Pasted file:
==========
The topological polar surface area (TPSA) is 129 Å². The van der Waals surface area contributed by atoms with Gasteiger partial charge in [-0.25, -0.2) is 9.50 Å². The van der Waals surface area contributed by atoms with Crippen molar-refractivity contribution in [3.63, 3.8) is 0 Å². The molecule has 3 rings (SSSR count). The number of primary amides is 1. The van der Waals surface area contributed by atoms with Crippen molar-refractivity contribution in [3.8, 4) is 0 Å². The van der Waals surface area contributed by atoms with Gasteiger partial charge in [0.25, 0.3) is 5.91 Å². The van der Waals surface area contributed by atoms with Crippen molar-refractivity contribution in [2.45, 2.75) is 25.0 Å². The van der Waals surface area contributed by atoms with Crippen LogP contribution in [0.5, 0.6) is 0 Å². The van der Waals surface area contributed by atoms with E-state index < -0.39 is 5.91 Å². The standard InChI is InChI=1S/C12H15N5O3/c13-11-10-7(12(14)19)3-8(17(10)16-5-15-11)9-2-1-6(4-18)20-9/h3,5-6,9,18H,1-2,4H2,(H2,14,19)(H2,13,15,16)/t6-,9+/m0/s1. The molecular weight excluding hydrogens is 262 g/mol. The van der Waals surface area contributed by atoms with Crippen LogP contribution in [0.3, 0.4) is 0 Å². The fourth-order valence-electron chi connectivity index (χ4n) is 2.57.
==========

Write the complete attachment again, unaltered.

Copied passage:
The topological polar surface area (TPSA) is 129 Å². The van der Waals surface area contributed by atoms with Gasteiger partial charge in [-0.25, -0.2) is 9.50 Å². The van der Waals surface area contributed by atoms with Crippen molar-refractivity contribution in [3.63, 3.8) is 0 Å². The molecule has 3 rings (SSSR count). The number of primary amides is 1. The van der Waals surface area contributed by atoms with Crippen molar-refractivity contribution in [3.8, 4) is 0 Å². The van der Waals surface area contributed by atoms with Gasteiger partial charge in [0.25, 0.3) is 5.91 Å². The van der Waals surface area contributed by atoms with Crippen molar-refractivity contribution in [2.45, 2.75) is 25.0 Å². The van der Waals surface area contributed by atoms with Crippen LogP contribution in [0.5, 0.6) is 0 Å². The van der Waals surface area contributed by atoms with E-state index < -0.39 is 5.91 Å². The standard InChI is InChI=1S/C12H15N5O3/c13-11-10-7(12(14)19)3-8(17(10)16-5-15-11)9-2-1-6(4-18)20-9/h3,5-6,9,18H,1-2,4H2,(H2,14,19)(H2,13,15,16)/t6-,9+/m0/s1. The molecular weight excluding hydrogens is 262 g/mol. The van der Waals surface area contributed by atoms with Crippen LogP contribution in [0.3, 0.4) is 0 Å². The fourth-order valence-electron chi connectivity index (χ4n) is 2.57.